Free Dental Clinic Cares for Nearly 700 Patients in 2018

Amaus Dental Clinic provides free dental treatment in downtown Syracuse

By Mary Beth Roach

The staff at the Amaus Dental Clinic in downtown Syracuse give their patients plenty to smile about.

The dentists and staff, who all volunteer their time and skills, offer the services free of charge to their patients: the homeless, unemployed and uninsured in the Syracuse area. The services are for adults only, since care for children requires different equipment than the clinic has.

Just because patients may be financially disadvantaged doesn’t mean they shouldn’t get high quality care.

“We want them to feel comfortable coming in here,” said dentist David Dasher, who helped establish the clinic in 2014, oversaw its expansion in 2017 and is its current director.

The clinic, located at 259 E. Onondaga St., came about as part of the Amaus Health Clinic and is an outreach of the Cathedral of the Immaculate Conception in downtown Syracuse. The cathedral offers them space rent-free and pays for the utilities. Its annual budget of $19,200 is covered by donations.

This year, nearly 700 patients have received services, which include exams, X-rays, hygiene, fillings and routine extractions. That number has grown steadily since the clinic first opened.

Dasher said that the increase can be can be attributed to several factors, including word of mouth, repeat patients, more dentists to offer services and the expanded facility that opened in February 2017.

Using comparative fees for the services they provide, he has estimated that their patients received services valued at $121,700 in 2018.

The clinic’s staff includes as many as eight dentists, six hygienists, four assistants and an administrative staff of eight — all who volunteer their time at the clinic, which is open 20 hours a week, Dasher said. It is not on a walk-in basis; appointments are required.

Some of the dental assistants are pre-dental students, from LeMoyne and Syracuse University, who work in the clinic for a while, gain some practical experience, and then apply to dental school.

Dasher is hopeful that their early work in the clinic will plant a seed to do similar volunteer work later in their career.

“Maybe they can find their way to give back somehow,” he said.

Gradual growth

Upon retiring from the U.S. Air Force in the late 1990s after a 23-year  career, Dasher started a community dental health program outside Dallas. When he came to Syracuse, Dasher began working at the Syracuse Community Health Center. He also did a study of 14 medical training programs in this area for a health foundation of Western and Central New York, to see what, if any, dental training the doctors might receive. He said students in medical school don’t get the appropriate knowledge of dental care. He said he offered to teach classes for these programs, but due to a lack of time in their curriculums, most of the programs weren’t able to accommodate him, except for LeMoyne College. He has been teaching in that college’s physician assistant program for about five years.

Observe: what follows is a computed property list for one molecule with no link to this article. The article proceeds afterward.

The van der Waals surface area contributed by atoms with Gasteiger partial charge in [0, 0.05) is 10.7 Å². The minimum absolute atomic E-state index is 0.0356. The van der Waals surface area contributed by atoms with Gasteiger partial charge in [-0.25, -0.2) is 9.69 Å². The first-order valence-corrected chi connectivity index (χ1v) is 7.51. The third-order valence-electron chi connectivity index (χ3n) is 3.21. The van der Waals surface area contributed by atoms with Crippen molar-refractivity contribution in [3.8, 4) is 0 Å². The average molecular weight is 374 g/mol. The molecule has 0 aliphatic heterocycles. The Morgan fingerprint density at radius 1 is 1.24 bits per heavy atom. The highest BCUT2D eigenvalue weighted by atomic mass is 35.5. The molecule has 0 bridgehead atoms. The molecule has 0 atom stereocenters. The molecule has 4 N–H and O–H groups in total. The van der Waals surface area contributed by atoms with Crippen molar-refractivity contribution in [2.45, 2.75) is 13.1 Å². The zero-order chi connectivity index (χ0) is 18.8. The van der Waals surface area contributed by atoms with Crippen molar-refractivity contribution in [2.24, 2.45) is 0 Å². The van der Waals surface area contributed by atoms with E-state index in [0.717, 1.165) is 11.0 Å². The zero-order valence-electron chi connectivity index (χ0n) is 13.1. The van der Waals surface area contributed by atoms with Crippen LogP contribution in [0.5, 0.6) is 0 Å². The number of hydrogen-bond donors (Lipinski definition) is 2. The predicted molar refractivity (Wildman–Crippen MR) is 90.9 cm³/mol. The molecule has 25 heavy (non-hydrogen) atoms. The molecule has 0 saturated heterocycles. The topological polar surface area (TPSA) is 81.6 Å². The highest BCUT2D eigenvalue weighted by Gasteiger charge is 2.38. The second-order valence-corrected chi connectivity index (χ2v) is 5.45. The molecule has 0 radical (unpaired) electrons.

Physician Lynn Satterly, founder of the Amaus Health Clinic, knew of his study and asked him if he’d be interested in starting a dental program as part of the clinic.

So, in 2014, the dental clinic opened with one treatment room and donated equipment. The room lacked access to plumbing, so the dentists used a portable sink with plastic containers to provide sterile water and collect waste water. As the number of patients and volunteers both increased, they needed a larger space, according to Dasher.

And in February 2017, the new clinic at 259 E. Onondaga St., was opened. The $200,000-plus expansion included three treatment rooms, digital X-rays, electronic dental records, a sterilization center, a reception and waiting area, supply spaces, and a break/consultation room. The funding and dental equipment came from various foundations, dentists, dental supply companies and other individuals.

The need continues, and Dasher knows that they’re only beginning to scratch the surface, that there are thousands more who could their help. But while the need might be great, finding volunteers and funding can be a challenge.

“You can help people without going on a medical mission to Guatemala or Honduras. Just come to downtown Syracuse,” he said.

Despite these challenges, Dasher finds the work rewarding.

“The patients really appreciate it, and the good feeling you get from helping them and seeing them appreciate it,” he said.

Smiles all around.


Free Dental Care

The Amaus Dental Clinic provides free dental care out of its offices at 259 E. Onondaga St., Syracuse. It’s located at the back of a parking lot next to the offices of Cathedral of the Immaculate Conception in downtown. Appointments are required. The phone number is 315-802-6741.

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